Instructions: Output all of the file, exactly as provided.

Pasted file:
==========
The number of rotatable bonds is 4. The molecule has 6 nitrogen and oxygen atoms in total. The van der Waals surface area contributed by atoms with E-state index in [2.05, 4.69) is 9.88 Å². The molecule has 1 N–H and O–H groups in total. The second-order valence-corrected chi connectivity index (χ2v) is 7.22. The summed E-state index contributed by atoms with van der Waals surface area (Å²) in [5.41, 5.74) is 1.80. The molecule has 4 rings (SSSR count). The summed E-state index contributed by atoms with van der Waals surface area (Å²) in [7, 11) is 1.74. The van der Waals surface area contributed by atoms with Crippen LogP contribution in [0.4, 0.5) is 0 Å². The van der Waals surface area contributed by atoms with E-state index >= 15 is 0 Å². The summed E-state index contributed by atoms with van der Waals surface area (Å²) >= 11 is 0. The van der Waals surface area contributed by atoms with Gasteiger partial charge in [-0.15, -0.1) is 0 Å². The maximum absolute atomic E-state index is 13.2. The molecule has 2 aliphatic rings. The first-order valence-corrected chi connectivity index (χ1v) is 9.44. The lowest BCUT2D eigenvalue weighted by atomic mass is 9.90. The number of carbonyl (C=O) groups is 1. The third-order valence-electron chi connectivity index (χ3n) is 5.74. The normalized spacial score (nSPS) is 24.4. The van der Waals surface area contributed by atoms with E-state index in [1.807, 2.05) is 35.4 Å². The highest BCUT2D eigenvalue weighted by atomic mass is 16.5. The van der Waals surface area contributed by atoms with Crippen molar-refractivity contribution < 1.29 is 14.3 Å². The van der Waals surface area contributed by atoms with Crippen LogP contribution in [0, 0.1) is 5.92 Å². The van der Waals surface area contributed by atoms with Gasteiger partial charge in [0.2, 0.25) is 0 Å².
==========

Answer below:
The number of rotatable bonds is 4. The molecule has 6 nitrogen and oxygen atoms in total. The van der Waals surface area contributed by atoms with E-state index in [2.05, 4.69) is 9.88 Å². The molecule has 1 N–H and O–H groups in total. The second-order valence-corrected chi connectivity index (χ2v) is 7.22. The summed E-state index contributed by atoms with van der Waals surface area (Å²) in [5.41, 5.74) is 1.80. The molecule has 4 rings (SSSR count). The summed E-state index contributed by atoms with van der Waals surface area (Å²) in [7, 11) is 1.74. The van der Waals surface area contributed by atoms with Crippen LogP contribution in [0.4, 0.5) is 0 Å². The van der Waals surface area contributed by atoms with E-state index >= 15 is 0 Å². The summed E-state index contributed by atoms with van der Waals surface area (Å²) >= 11 is 0. The van der Waals surface area contributed by atoms with Gasteiger partial charge in [-0.15, -0.1) is 0 Å². The maximum absolute atomic E-state index is 13.2. The molecule has 2 aliphatic rings. The first-order valence-corrected chi connectivity index (χ1v) is 9.44. The lowest BCUT2D eigenvalue weighted by atomic mass is 9.90. The number of carbonyl (C=O) groups is 1. The third-order valence-electron chi connectivity index (χ3n) is 5.74. The normalized spacial score (nSPS) is 24.4. The van der Waals surface area contributed by atoms with E-state index in [1.807, 2.05) is 35.4 Å². The highest BCUT2D eigenvalue weighted by atomic mass is 16.5. The van der Waals surface area contributed by atoms with Crippen molar-refractivity contribution < 1.29 is 14.3 Å². The van der Waals surface area contributed by atoms with Crippen LogP contribution in [0, 0.1) is 5.92 Å². The van der Waals surface area contributed by atoms with Gasteiger partial charge in [0.2, 0.25) is 0 Å².